Paul Davidson, Executive Director of WUSC, explains that this organization is engaged in international development, both in sending Canadian volunteers abroad, and in helping people from developing countries get an education in Canada.
They operate on the principle that education is the key to a more equitable world.
Their programs abroad focus on AIDS, basic education, agriculture & rural development, and private sector development.

Volunteer Profile:
Paul notes that WUSC's partner organizations increasingly tend to ask for volunteers with more life experience than the typical university student.
The fastest growing segment of volunteers at WUSC are retirees and pre-retirees.
According to Paul, WUSC is quite unique in establishing teams of volunteers that combine recent university graduates with experienced retirees. The experience of working together in a development project is rewarding for both age groups.
WUSC is looking for people who not only have the necessary skills for a particular project, but people who are good at imparting those skills to others, and who are willing to learn from others. They need people who can be sensitive to the differences between cultures, and who are willing to adapt.
Historically, more women offer to volunteer than men. Increasingly first generation immigrants are offering to volunteer, including some who want to volunteer in their region of origin, where they understand the culture and the language.
Their volunteer assignments range from two weeks to two years.
WUSC has started a "Leave for Change" program, for working people, which engages both the employer and the employee in international development; the employee does a volunteer assignment during their vacation leave, and the employer contributes financially to WUSC's international development project.

Like other volunteer-sending agencies, WUSC is recruiting volunteers who fit the needs of their partner organizations.
People interested in volunteering should monitor the volunteer opportunities on the WUSC web site, and express their interest when they see something that matches their skills.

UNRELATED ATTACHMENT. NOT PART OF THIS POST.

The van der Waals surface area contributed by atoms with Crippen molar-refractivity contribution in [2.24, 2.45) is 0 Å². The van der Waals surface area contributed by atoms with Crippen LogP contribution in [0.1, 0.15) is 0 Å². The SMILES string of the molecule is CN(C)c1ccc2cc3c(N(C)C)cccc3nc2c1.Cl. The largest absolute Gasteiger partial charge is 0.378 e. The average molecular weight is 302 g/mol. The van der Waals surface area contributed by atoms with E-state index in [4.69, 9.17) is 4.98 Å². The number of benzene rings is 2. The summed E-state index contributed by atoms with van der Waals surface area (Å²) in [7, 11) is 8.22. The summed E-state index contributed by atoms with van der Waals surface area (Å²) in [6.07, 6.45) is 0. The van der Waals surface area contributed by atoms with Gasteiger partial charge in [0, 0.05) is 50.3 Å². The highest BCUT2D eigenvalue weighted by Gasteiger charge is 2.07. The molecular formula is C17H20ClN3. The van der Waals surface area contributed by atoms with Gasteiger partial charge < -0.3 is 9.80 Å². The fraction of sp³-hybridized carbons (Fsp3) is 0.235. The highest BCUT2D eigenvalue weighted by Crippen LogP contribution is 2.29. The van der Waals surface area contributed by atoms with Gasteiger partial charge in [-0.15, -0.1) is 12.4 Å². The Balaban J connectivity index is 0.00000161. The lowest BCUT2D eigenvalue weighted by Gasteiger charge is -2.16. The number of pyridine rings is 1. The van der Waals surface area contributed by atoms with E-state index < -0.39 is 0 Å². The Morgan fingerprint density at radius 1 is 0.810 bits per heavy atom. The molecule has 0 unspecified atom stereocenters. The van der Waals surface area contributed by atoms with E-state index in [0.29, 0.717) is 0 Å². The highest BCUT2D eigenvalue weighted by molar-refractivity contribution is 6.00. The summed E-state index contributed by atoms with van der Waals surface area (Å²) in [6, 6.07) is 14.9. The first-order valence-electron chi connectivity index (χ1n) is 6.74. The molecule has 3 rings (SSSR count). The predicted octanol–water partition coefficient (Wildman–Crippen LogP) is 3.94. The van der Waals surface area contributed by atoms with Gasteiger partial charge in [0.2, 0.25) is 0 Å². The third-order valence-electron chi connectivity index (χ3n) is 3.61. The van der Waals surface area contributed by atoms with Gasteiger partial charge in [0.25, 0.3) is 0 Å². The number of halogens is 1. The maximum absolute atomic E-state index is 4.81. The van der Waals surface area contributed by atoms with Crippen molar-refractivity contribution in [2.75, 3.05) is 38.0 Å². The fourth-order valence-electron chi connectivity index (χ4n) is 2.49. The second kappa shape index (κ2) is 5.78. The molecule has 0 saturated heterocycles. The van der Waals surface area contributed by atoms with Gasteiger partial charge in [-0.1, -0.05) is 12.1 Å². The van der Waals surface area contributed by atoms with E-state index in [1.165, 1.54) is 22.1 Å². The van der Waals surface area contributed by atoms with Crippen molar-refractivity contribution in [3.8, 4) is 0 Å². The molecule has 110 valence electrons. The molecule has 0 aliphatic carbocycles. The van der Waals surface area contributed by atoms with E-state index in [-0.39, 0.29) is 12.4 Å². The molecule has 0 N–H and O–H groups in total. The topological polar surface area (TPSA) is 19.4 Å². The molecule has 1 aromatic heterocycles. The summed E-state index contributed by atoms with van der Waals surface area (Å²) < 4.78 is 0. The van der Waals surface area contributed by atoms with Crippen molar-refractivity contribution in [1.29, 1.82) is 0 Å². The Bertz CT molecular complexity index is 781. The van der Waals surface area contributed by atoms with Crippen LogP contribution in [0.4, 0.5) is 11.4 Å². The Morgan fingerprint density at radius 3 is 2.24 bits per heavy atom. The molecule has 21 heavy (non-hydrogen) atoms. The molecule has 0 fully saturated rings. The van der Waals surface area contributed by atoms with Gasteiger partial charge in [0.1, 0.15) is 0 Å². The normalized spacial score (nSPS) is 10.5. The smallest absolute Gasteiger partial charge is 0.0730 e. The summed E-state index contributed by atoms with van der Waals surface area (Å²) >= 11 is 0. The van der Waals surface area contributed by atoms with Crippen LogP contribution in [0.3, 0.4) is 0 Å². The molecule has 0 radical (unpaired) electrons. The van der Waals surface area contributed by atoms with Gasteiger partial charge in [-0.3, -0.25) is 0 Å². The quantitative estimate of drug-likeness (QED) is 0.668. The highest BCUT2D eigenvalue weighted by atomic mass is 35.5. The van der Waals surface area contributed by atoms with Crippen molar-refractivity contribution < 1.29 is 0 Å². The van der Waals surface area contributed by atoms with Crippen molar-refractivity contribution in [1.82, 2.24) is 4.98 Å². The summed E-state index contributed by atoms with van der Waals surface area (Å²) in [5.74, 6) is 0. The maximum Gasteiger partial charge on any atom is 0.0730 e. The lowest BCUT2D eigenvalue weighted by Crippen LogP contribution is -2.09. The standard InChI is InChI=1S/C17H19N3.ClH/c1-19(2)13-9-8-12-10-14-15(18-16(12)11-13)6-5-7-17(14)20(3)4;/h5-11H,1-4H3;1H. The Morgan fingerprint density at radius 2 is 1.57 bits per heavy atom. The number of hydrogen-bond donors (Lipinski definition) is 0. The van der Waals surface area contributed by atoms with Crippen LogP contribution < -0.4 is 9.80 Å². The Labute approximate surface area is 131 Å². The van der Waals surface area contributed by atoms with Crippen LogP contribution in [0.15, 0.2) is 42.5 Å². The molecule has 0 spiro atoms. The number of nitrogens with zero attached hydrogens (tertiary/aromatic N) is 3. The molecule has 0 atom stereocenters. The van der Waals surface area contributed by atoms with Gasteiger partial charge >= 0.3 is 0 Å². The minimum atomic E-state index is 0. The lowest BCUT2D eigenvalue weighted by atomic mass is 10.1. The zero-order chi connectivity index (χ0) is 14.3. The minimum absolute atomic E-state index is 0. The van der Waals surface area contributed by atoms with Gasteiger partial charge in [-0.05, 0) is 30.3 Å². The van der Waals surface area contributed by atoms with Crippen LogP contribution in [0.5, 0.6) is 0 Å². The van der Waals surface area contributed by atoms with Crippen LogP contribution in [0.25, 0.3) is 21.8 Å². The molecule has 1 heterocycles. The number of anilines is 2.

WUSC manages the recruitment process, the medical screening requirements, and they provide pre-departure training and support. WUSC promises safe, modest accommodations, and maintains in-country staff to support their volunteers. Davidson emphasizes that this is not comparable to tourism travel, the objective of the travel is to provide volunteer support to a local organization. WUSC also helps accompanying spouses to find volunteering roles in the host community, and Paul says spouses typically report that they too have had a meaningful experience.

WUSC also offers opportunities to volunteer for a brief cross-cultural experience in Canada. They maintain a network of some 70 campus committees across Canada. These are made up of students interested in international development, and through that network, they sponsor some 50 refugees a year to study at post-secondary institutions in Canada. WUSC undertakes to support them for the first year, and to help them integrate into Canada. Volunteers are needed to help them connect with the broader community, for simple things such as learning where to get the supplies and services they need though to finding opportunities for summer jobs and involvement in the larger community.

Likewise, WUSC helps students from Botswana who have earned scholarships to study in Canada. In the orientation for these students to Canada, WUSC arranges home-stays with Canadian families for 7 to 10 days, to let them see first hand how Canadians live, and understand some of our cultural habits. Contact WUSC to find out how to help these students get to know Canada.

The WUSC Volunteer Experience

WUSC volunteers Rob and Jeanette Taylor have loved the experience they’ve had in Africa; they feel they get more out of WUSC assignments than they can possibly give back.

The Taylors describe their experiences on a literacy and economic development project with the Tanzanian Department of Education and on a project to develop an education centre at a rhino sanctuary. They are actively encouraging their friends and neighbours to travel there with them to see life in Africa first hand.

The Taylors see retirement as “another career”, and recommend keeping an eye on the volunteer assignments posted from time to time by the various Canadian volunteer sending agencies. If there is an assignment that fits your skills, they say “Ask yourself ‘why wouldn’t I go’, not ‘why go?’.”

The Cross-Cultural Experience

The Taylors describe some of their experiences adjusting to cultural differences and then adapting back again to Canadian practices when they came home. They say WUSC helps volunteers understand what to expect, what to bring along, how to get prepared and how to make the transition.

Who Should Volunteer?

The Taylors feel that, to be successful as a volunteer abroad, you need to be able to go with the flow, accept the unexpected, and you can’t get frustrated when things don’t go as planned. They set goals for their projects, but they have found that definite plans are quickly frustrated.

They also feel that going as far away as Africa is only possible if your family situation is very stable, because it is too far away to come and go to respond to family needs. Now that e-mail allows them to keep in touch with family, and see pictures of their grand children as they grow up, they don’t feel out of touch with family while they are abroad.